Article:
After 55 years at a desk, Larry King stands up
CHARLESTON, W.Va. -- Larry King said he's made a habit out of never preparing too much for an interview.
King, of course, is one of the most famous interviewers in television and radio history. Over the course of 55 years, King has sat across the table from everyone from heads of state and captains of industry to movie stars and the latest pop sensations.
Other people, the 78-year-old late-night radio/TV icon said, have their own way.
"Mike Wallace, who's a great friend -- who's not doing very well by the way -- he worked incredibly prepared. He had to know everything you ever said in your entire life -- and I thought he was wonderful."
But that was never the way King could do it.
"I liked it better the less I knew," he said.
From those 55 years in "the business," King has a lot of stories. Thursday night he'll be sharing a few of them at the Keith-Albee Performing Arts Center in Huntington in a show called "Larry King: Standing Up."
For most of Larry King's career he's adhered to some basic guidelines.
"I never used the word 'I,'" he explained. "I never involved myself. Everybody on television does that now. It's always, 'I thought this. What do you think?' I never did that. What the guest thought counted. What I thought didn't.
"I was a conduit. I'd leave the ego at the door because I was coming back the next night.
"Interviewing was for me to draw the best I could out of the guests, ask the best questions I could and listen to the answers."
King got into the business of interviewing national newsmakers and celebrities almost by accident. While living in Miami Beach, he took a job as a disc jockey of a morning radio show at a restaurant.
"It was a very successful restaurant," he said. "It just wasn't busy at 10 in the morning."
King interviewed whoever came through the door. One morning, crooner Bobby Darin walked in.
"There was no way I could plan for Bobby Darin," he said.
But he interviewed him anyway, and eventually Jimmy Hoffa, Ed Sullivan and Danny Thomas all passed through the door and got behind King's microphone.
"So that was just the way I started," King said. "When I went to nighttime, we started doing more talk and I had producers. They'd give me a background sheet, but they never handed me prepared questions."
He liked working off the top of his head.
Of course, sometimes he acknowledged it would have been nice to have known a little more.
In the mid-1980s, King had Apple CEO John Sculley on his program. Apple had been in turmoil, but the company at the time was growing.
"We talked for 90 minutes and he left," King said. "We opened up the phones and the first call was asking me why I didn't ask him about why he fired Steve Jobs?"
King hadn't known.
"I should have known," he groaned. "I never asked, and I should have asked. That's embarrassing."
It's hard not to miss that King sort of misses his old job at CNN. He misses being part of the nightly news/talk landscape, but he's proud of his accomplishments.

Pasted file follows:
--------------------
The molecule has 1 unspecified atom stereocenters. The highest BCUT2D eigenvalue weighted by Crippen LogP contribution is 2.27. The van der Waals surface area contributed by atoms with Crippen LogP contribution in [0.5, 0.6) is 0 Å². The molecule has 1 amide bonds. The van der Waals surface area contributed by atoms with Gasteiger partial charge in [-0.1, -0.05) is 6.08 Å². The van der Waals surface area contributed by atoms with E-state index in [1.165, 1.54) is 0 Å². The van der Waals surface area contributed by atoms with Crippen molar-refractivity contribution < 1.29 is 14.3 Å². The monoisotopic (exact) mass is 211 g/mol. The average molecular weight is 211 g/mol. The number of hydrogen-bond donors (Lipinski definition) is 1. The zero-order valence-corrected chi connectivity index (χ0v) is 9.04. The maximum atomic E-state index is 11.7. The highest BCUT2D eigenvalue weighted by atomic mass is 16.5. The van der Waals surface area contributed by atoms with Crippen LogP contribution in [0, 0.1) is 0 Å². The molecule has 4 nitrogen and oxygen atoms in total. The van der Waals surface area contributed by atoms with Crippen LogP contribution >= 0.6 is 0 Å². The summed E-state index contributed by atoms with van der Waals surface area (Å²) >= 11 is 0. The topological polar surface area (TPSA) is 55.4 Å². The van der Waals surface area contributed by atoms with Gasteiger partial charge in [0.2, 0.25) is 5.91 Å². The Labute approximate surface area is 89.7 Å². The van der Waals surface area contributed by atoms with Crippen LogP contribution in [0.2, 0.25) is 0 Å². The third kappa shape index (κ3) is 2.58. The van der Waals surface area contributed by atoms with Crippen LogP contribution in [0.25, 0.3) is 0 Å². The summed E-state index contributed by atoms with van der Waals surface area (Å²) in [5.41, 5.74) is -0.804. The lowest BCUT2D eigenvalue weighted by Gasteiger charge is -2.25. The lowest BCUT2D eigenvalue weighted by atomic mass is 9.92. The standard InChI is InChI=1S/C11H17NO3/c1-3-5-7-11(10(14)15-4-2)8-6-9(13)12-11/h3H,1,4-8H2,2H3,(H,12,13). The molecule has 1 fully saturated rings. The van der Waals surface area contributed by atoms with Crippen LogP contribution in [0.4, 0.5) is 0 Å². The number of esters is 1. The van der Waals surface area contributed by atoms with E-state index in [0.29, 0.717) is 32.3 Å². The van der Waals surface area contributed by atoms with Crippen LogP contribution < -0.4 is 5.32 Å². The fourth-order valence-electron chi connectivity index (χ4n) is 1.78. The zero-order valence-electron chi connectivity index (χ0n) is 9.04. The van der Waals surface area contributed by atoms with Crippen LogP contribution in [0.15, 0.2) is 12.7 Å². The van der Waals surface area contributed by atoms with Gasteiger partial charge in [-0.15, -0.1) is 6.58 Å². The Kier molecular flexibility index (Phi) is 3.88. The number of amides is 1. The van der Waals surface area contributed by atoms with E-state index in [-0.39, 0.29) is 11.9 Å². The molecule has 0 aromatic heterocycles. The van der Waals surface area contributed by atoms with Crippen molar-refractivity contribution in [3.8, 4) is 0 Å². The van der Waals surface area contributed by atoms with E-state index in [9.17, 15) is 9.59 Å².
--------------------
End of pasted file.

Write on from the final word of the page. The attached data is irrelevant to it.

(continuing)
"We're in the Guinness Book of World Records," he laughed.
In 2010, Guinness listed "Larry King Live" as the longest-running talk show in a stable and consistent time slot, right before he decided to step down from late night.
After he retired from "Larry King Live," he did a series of specials for CNN, but as of earlier this month, that partnership also came to an end.
"Except they have to pay off on my contract," King said, explaining, "I did four specials, but this year we've got a political season coming and so much attention devoted to it. The specials we did, it just didn't work right."
He acknowledged, "There's a sadness to it, but it was an amicable parting."
It's bittersweet and has led to some new things, like the standup tour. Telling stories is something King has been doing for most of his career. Even while he was doing television and radio, he did a lot of guest speaking at conventions and sales meetings. Many of them, he said, were just plain dull.
"I tried to liven them up a little."
He developed a repertoire of stories. King's nephew Scott Zeiger, a Broadway show producer, suggested he could take those stories and turn them into an act they could take on the road.
"We're having a great time," King said. "I tell stories about growing up as a kid and stories about things that happened off the air. It's a real 'evening with,' and sometimes, if the theater is set up for it, we take questions from the crowd."
King's show at the Keith-Albee will also include a Q-and-A session following his performance.
King said he's never shied away from asking a question. Talking with the famous really didn't make him nervous.
"Basically, it's the same thing with that old cliché about how everybody puts their pants on one leg at a time. The president gets up and has breakfast just like you do. Sure, he has an interesting job, but most people think their jobs are interesting."
What makes people interesting to talk to, he said, is conflict.
"We all have things we have to deal with. We all have worries. It's maybe a different scale, but if you're worried about something big that's going to happen to you, that's the same thing as [President] Obama worrying about Iran.
"How you deal with that, that's what's fascinating to me."
Still, King said he has his regrets. There have been questions he wished he hadn't asked.
"Oh, when I was 22 and very young and very inexperienced, I had a priest on a show," he said. "I asked him how many children he had."
"Today that would be relevant, but then it was ridiculous."
Want to go?
WHAT: "Larry King: Standing Up"
WHERE: Keith-Albee Performing Arts Center
WHEN: 7:30 p.m. Thursday
INFO: 800-745-3000 or www.ticketmaster.com
Reach Bill Lynch at firstname.lastname@example.org or 304-348-5195.